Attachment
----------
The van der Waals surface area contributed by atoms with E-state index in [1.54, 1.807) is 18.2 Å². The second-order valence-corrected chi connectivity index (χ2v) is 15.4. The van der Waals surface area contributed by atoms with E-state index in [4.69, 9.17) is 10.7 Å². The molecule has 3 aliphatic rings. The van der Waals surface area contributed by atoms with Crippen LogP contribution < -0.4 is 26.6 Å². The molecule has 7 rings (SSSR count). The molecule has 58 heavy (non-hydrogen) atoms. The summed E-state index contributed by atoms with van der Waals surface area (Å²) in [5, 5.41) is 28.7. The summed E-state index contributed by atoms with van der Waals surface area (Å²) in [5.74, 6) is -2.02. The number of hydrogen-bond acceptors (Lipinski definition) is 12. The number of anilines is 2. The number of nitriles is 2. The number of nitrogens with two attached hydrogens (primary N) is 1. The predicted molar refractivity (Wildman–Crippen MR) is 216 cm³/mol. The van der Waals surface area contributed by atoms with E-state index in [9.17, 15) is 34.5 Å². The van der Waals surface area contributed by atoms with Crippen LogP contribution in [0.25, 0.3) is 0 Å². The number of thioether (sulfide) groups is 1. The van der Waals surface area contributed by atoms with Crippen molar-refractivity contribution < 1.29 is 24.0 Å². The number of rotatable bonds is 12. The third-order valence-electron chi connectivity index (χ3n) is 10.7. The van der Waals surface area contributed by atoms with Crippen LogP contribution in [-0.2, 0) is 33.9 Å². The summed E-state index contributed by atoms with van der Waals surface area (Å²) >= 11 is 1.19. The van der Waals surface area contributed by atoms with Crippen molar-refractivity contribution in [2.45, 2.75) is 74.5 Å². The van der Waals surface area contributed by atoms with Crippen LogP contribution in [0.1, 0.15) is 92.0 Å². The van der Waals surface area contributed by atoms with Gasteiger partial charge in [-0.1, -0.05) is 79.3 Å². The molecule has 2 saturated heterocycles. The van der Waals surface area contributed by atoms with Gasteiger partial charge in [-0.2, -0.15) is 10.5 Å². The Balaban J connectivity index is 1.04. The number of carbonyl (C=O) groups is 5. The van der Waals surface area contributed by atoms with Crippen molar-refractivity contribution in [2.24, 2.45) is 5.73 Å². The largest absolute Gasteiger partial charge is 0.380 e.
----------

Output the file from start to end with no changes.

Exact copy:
The van der Waals surface area contributed by atoms with E-state index in [1.54, 1.807) is 18.2 Å². The second-order valence-corrected chi connectivity index (χ2v) is 15.4. The van der Waals surface area contributed by atoms with E-state index in [4.69, 9.17) is 10.7 Å². The molecule has 3 aliphatic rings. The van der Waals surface area contributed by atoms with Crippen LogP contribution < -0.4 is 26.6 Å². The molecule has 7 rings (SSSR count). The molecule has 58 heavy (non-hydrogen) atoms. The summed E-state index contributed by atoms with van der Waals surface area (Å²) in [5, 5.41) is 28.7. The summed E-state index contributed by atoms with van der Waals surface area (Å²) in [5.74, 6) is -2.02. The number of hydrogen-bond acceptors (Lipinski definition) is 12. The number of anilines is 2. The number of nitriles is 2. The number of nitrogens with two attached hydrogens (primary N) is 1. The predicted molar refractivity (Wildman–Crippen MR) is 216 cm³/mol. The van der Waals surface area contributed by atoms with E-state index in [9.17, 15) is 34.5 Å². The van der Waals surface area contributed by atoms with Crippen LogP contribution in [0.25, 0.3) is 0 Å². The number of thioether (sulfide) groups is 1. The van der Waals surface area contributed by atoms with Crippen molar-refractivity contribution < 1.29 is 24.0 Å². The number of rotatable bonds is 12. The third-order valence-electron chi connectivity index (χ3n) is 10.7. The van der Waals surface area contributed by atoms with Crippen LogP contribution in [-0.2, 0) is 33.9 Å². The summed E-state index contributed by atoms with van der Waals surface area (Å²) >= 11 is 1.19. The van der Waals surface area contributed by atoms with Crippen molar-refractivity contribution in [2.45, 2.75) is 74.5 Å². The van der Waals surface area contributed by atoms with Crippen LogP contribution in [0.1, 0.15) is 92.0 Å². The van der Waals surface area contributed by atoms with Gasteiger partial charge in [-0.1, -0.05) is 79.3 Å². The molecule has 2 saturated heterocycles. The van der Waals surface area contributed by atoms with Gasteiger partial charge in [-0.2, -0.15) is 10.5 Å². The Balaban J connectivity index is 1.04. The number of carbonyl (C=O) groups is 5. The van der Waals surface area contributed by atoms with Crippen molar-refractivity contribution in [2.24, 2.45) is 5.73 Å². The largest absolute Gasteiger partial charge is 0.380 e.